Johns Hopkins Opens First-Known Multidisciplinary Zika Virus Center in the World
Wilmer Eye Institute leads in center’s development to provide comprehensive care to patients with Zika virus
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Newswise — As the number of patients with Zika virus grows worldwide, Johns Hopkins Medicine announces the opening of the new Johns Hopkins Wilmer Zika Center dedicated primarily to caring for patients with the mosquito-borne and sexually transmitted virus. The center is composed of providers and staff from departments and divisions at Johns Hopkins Medicine and the Johns Hopkins Bloomberg School of Public Health, including epidemiology, infectious diseases, maternal-fetal medicine, ophthalmology, orthopaedics, pediatrics, physiotherapy, psychiatry and social work. Medical experts from Brazil, a country greatly affected by Zika virus, are also members of the center.
“Patients will no longer be required to travel to multiple centers for care relating to Zika virus,” says William May, M.D., associate professor of ophthalmology at the Johns Hopkins Wilmer Eye Institute. “Physicians and staff members in various departments at Johns Hopkins will be available to provide comprehensive care to patients within one institution.”
The Wilmer Eye Institute led the development of what is believed to be the first such comprehensive and multidisciplinary Zika center. Zika virus is known to cause microcephaly, a birth defect that affects the brain, but it is also reported to cause eye abnormalities in up to more than half of babies infected with the illness, according to a recent study in Brazil. The Wilmer Eye Institute is able to diagnose and, in many cases, treat eye concerns associated with Zika virus, including cataracts and other vision issues, with state-of-the-art, specialized technology.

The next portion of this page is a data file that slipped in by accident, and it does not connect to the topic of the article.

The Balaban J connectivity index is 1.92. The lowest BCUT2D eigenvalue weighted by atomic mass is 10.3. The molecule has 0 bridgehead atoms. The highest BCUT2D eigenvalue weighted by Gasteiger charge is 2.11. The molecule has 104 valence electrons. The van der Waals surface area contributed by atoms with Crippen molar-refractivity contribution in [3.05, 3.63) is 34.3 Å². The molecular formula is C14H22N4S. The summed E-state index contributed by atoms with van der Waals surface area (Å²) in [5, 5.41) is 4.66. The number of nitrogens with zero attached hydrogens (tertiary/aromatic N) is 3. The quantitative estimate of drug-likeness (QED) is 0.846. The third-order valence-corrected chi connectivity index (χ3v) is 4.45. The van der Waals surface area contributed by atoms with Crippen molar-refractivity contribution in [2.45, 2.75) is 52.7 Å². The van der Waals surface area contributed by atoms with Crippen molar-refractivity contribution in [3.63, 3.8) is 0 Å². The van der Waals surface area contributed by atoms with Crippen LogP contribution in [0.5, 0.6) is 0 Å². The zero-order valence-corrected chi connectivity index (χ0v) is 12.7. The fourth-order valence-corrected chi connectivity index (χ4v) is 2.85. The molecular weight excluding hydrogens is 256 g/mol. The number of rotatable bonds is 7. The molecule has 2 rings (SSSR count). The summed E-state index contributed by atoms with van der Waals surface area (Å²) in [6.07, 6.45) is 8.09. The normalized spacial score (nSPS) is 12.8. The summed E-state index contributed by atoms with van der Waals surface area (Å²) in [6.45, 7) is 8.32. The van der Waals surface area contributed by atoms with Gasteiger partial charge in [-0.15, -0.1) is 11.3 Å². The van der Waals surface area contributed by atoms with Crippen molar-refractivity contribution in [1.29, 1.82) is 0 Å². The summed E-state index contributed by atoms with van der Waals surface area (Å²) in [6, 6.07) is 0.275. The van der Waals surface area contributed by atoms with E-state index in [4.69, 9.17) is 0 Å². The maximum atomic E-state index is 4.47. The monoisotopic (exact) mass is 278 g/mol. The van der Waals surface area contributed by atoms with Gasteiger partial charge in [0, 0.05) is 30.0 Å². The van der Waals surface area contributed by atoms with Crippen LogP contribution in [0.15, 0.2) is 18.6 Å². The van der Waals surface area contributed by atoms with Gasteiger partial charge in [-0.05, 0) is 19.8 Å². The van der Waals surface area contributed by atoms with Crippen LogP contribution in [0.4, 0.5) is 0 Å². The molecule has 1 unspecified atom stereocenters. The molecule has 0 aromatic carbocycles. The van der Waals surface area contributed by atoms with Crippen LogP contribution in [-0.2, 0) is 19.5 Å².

Adult and pediatric patients worldwide can be referred to the center by outside physicians or through several Johns Hopkins departments and divisions, including emergency medicine and maternal-fetal medicine. Patients can also call the Wilmer Eye Institute to schedule an appointment. A case manager will work with patients to develop a care plan and identify specialists with whom the patient should follow up.
“When a patient, particularly a pregnant woman, contracts Zika virus, it can be a tremendously alarming experience,” says Jeanne Sheffield, M.D., director of maternal-fetal medicine for The Johns Hopkins Hospital. “Our team will be able to coordinate our efforts to determine patients’ needs and provide the best care possible.”
The Zika center team will also be involved in research to learn more about the virus, for which many unknowns still exist. “Our No. 1 priority will be focused on our patients, but our hope is that our care will also lead to many new developments in the effort to fight this potentially devastating disease,” May says.